The following is a guest post from Music Archivist Chris Hartten.
Broadway pianist, composer, and arranger Luther Henderson spent much of his career infusing the stage with his love for the storied roots of American jazz. Born in Kansas City on March 14, 1919, Henderson graduated from the Juilliard School of Music in 1942 before joining the Navy as a staff orchestrator two years later.
He burst onto the Broadway music scene with dance arrangements for Rodgers and Hammerstein’s Flower Drum Song in 1958, followed by orchestrations for Do Re Mi in 1960. Henderson received widespread acclaim for his arrangements in the 1978 Tony Award winning Ain’t Misbehavin’, a revue featuring the music of Fats Waller. His excellent work on Jelly’s Last Jam (1992) and Play On! (1997) cemented Henderson as one of the premier Broadway arrangers of the late 20th century. In addition to his stage collaborations, Henderson also provided arrangements for many leading performing groups and individuals, including the Canadian Brass, Placido Domingo, Mandy Patinkin, and the Royal Philharmonic Orchestra. He continued to promote the music of jazz legends with the concert series/recording Classic Ellington (1999-2000) and remained active with similar projects until his death in 2004.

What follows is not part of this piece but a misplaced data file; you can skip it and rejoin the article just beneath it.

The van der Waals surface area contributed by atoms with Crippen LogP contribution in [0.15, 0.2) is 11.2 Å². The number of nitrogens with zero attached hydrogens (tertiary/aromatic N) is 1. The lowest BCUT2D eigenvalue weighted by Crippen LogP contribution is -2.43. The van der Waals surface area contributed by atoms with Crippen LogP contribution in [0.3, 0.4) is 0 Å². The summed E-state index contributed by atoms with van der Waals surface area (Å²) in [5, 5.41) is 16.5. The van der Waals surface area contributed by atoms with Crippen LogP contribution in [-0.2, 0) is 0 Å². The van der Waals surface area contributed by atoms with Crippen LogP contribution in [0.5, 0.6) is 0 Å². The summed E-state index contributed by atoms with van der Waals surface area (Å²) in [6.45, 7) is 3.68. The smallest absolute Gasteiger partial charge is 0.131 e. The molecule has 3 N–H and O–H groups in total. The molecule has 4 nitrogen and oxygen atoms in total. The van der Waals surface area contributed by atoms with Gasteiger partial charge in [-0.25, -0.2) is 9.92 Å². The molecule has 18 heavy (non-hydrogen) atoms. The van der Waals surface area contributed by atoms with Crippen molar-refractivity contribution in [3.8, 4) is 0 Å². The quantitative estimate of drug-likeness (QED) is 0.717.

The Music Division is home to the Luther Henderson Papers, a collection of music manuscripts, correspondence, subject files, photographs, business papers, and other materials related to Henderson’s career.
This article was interesting I think because it depicts a real lover of music. I can tell that Henderson is a real lover of music, and he has tried to do all he could for it’s diffusion.
First of all thanks to the blog owner for writing about Luther Henderson.
I always salute him…